Wednesday, October 26, 2011

Rearview Exits

I'm piling them up, shuffling the stacks as I come to realize that a good portion of these will only have the first few pages read and some of them barely that. Like decisions that I could have made differently years ago, these are books whose reading time I've bypassed.

Especially when I'm at Half Price and the books are thinner and the artwork on the covers familiar, I'm tempted to believe that they will read easily. Some do and some begin with the willful wistfulness that dissipates as the story moves into its track. Usually it's the story of a girl or of a warrior. Gossip flows around the character and I start to become restless.

By this time, I'm already at home and the book falls into a stack of things I "need to read, sometime." Stacks teeter and sometimes leap out at dogs that aren't careful enough of them. After they jump back, I look at covers that I haven't seen in months and grind my back teeth. Each unread book is an accusation that I moved on without proper care or consideration, that I have a rather slutty approach to reading that does me no good.

Several years ago, I was buying books while participating in a writer's group, hung up on the notion that we paid for our "free" space in the bookstore by book purchases and Frappucinos. I didn't finish anything nor did I sell anything, but I paid dues in stacks of unread novels, natural histories, and how-to-write books.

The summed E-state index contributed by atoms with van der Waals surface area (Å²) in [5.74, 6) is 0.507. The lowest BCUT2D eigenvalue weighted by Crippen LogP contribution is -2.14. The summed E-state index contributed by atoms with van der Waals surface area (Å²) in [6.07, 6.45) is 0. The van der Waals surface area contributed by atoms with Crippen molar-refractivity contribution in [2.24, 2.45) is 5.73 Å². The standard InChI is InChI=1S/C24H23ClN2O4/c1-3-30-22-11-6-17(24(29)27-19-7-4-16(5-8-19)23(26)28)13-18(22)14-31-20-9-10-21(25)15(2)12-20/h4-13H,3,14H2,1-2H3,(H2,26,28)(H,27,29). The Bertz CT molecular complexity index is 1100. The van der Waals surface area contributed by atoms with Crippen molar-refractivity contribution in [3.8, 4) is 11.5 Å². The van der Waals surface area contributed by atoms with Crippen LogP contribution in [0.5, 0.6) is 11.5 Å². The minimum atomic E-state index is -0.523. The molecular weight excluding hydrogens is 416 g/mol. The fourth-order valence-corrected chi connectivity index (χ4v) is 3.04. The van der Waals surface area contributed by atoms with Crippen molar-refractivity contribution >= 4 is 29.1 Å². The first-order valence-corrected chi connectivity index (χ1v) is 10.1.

When I'm tempted to write now, I think of those books. I think of people with more willpower just walking past the shelves and ignoring the effort that pleads like a lost kitten for a warm bookshelf and perhaps a cozy reading. I imagine abandoning my ideas to mewl on the shelves and decide to neither read nor write, but to put a CD in the stereo and wash the dishes.

Perhaps I will shuffle some of the books to the shelves in the back, where I don't look for reading material because it's either already been read or rejected. My husband will eventually give in to the piles and reorganize the books. He's thinking about getting a library program that will track them, similar to the one he has for his comics. I will be able to search for author and title and tote up the randomness of a reading list that stretches like the highway--places I've been, those I missed, and those I hope to get to eventually.

Seeing the exits in the rearview as they stack against the shelves, time becomes heartbeat underfoot, tires spinning beneath me.

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